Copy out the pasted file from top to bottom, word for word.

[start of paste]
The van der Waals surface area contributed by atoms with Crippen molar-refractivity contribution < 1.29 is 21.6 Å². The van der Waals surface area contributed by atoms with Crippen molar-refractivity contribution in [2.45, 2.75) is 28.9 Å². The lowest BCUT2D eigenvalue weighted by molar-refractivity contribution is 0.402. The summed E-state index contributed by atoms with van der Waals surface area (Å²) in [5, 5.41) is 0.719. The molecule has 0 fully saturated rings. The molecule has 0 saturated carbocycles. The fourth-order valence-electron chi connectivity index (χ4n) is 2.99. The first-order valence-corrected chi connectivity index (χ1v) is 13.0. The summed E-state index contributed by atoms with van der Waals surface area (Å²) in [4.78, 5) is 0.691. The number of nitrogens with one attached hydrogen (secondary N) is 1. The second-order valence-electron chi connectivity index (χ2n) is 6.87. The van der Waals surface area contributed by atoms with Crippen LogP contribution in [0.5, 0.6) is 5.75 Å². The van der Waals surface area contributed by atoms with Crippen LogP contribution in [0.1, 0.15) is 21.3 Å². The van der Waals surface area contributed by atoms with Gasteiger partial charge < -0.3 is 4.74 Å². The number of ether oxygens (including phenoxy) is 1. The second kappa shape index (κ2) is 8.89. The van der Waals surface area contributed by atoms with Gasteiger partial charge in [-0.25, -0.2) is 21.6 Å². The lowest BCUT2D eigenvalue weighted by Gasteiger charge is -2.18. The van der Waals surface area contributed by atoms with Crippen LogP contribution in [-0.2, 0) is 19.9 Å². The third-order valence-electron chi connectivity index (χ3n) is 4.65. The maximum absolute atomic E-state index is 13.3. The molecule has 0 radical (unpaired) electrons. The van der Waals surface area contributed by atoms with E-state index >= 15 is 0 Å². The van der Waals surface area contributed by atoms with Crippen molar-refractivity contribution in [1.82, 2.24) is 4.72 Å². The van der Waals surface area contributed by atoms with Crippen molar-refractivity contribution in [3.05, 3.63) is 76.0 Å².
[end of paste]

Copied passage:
The van der Waals surface area contributed by atoms with Crippen molar-refractivity contribution < 1.29 is 21.6 Å². The van der Waals surface area contributed by atoms with Crippen molar-refractivity contribution in [2.45, 2.75) is 28.9 Å². The lowest BCUT2D eigenvalue weighted by molar-refractivity contribution is 0.402. The summed E-state index contributed by atoms with van der Waals surface area (Å²) in [5, 5.41) is 0.719. The molecule has 0 fully saturated rings. The molecule has 0 saturated carbocycles. The fourth-order valence-electron chi connectivity index (χ4n) is 2.99. The first-order valence-corrected chi connectivity index (χ1v) is 13.0. The summed E-state index contributed by atoms with van der Waals surface area (Å²) in [4.78, 5) is 0.691. The number of nitrogens with one attached hydrogen (secondary N) is 1. The second-order valence-electron chi connectivity index (χ2n) is 6.87. The van der Waals surface area contributed by atoms with Crippen LogP contribution in [0.5, 0.6) is 5.75 Å². The van der Waals surface area contributed by atoms with Crippen LogP contribution in [0.1, 0.15) is 21.3 Å². The van der Waals surface area contributed by atoms with Gasteiger partial charge < -0.3 is 4.74 Å². The number of ether oxygens (including phenoxy) is 1. The second kappa shape index (κ2) is 8.89. The van der Waals surface area contributed by atoms with Gasteiger partial charge in [-0.25, -0.2) is 21.6 Å². The lowest BCUT2D eigenvalue weighted by Gasteiger charge is -2.18. The van der Waals surface area contributed by atoms with Crippen LogP contribution in [-0.2, 0) is 19.9 Å². The third-order valence-electron chi connectivity index (χ3n) is 4.65. The maximum absolute atomic E-state index is 13.3. The molecule has 0 radical (unpaired) electrons. The van der Waals surface area contributed by atoms with E-state index >= 15 is 0 Å². The van der Waals surface area contributed by atoms with Crippen molar-refractivity contribution in [1.82, 2.24) is 4.72 Å². The van der Waals surface area contributed by atoms with Crippen molar-refractivity contribution in [3.05, 3.63) is 76.0 Å².